Congratulations to FHSS Prof. Vanora Hundley and her co-authors from across the globe who published ‘Progression of the first stage of spontaneous labour: A prospective cohort study in two sub-Saharan African countries’ in the journal PLOS Medicine .
The authors highlight that since the early 2000s researchers using new statistical methods to have informed changes in recommended labour practices in some settings, they have also generated a lot of controversy. As a result of persistent questions as to whether racial characteristics influence labour progression patterns, recent studies have been conducted among different populations, but not yet in any African population. The authors conclude that
- As labour may not naturally accelerate in some women until a cervical dilatation of 5 cm is reached, labour practices to address perceived slow labour progression should not be routinely applied by clinicians until this threshold is achieved, provided the vital signs and other observations of the mother and baby are normal.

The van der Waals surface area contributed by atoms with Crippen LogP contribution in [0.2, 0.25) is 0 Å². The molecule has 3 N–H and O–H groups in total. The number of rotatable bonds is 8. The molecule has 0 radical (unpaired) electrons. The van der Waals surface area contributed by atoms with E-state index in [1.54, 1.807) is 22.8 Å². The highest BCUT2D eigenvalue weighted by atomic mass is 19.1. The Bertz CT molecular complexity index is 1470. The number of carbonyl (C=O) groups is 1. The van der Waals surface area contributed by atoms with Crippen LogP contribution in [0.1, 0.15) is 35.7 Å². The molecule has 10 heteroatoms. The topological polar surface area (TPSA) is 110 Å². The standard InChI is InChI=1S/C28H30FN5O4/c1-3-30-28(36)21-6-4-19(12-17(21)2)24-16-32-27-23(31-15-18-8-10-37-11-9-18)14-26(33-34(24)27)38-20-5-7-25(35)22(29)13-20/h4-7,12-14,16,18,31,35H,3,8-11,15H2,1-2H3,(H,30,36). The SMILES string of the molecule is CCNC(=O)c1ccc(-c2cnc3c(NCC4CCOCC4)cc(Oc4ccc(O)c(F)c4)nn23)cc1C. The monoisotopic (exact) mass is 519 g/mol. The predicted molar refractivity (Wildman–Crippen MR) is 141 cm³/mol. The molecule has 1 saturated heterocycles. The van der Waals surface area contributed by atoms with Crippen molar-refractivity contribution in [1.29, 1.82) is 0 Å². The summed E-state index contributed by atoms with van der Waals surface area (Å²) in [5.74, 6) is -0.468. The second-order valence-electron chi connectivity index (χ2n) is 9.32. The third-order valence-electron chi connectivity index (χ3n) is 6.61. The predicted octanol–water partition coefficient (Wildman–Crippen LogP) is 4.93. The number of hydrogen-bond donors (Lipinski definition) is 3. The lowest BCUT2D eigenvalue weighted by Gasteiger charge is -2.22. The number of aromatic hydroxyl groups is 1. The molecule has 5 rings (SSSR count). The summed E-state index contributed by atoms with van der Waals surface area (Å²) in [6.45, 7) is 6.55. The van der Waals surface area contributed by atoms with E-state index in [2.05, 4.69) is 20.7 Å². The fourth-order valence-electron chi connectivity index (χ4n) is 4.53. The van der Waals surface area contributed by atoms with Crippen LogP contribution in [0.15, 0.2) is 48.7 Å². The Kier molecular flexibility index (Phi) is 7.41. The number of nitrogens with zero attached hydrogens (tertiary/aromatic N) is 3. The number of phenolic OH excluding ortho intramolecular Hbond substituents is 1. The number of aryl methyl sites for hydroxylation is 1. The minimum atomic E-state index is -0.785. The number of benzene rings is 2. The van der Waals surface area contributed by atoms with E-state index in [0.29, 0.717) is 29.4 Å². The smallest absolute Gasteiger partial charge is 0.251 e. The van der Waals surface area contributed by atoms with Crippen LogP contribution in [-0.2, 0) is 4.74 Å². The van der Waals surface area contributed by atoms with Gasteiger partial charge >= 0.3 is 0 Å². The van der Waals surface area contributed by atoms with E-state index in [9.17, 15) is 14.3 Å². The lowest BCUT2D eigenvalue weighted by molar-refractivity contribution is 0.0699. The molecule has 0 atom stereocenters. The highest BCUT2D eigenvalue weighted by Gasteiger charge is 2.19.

- In the absence of any problems other than a slower than expected cervical dilatation rate (i.e., 1 cm/hour) during labour, it is in the interest of the woman that expectant, supportive, and woman-centred labour care is continued.
Congratulations to all authors!
Prof. Edwin van Teijlingen
Oladapo OT, Souza JP, Fawole B, Mugerwa K, Perdoná G, Alves D, Souza, H, Reis, R, Oliveira-Ciabati, L., Maiorano, A, Akintan, Alu, F.E, Oyeneyin, L, Adebayo, A, Byamugisha, J, Nakalembe, M, Idris, H.A, Okike, O, Althabe, F., Hundley, V, Donnay, F. et al. (2018) PLoS Med 15(1): e1002492. https://doi.org/10.1371/journal.pmed.1002492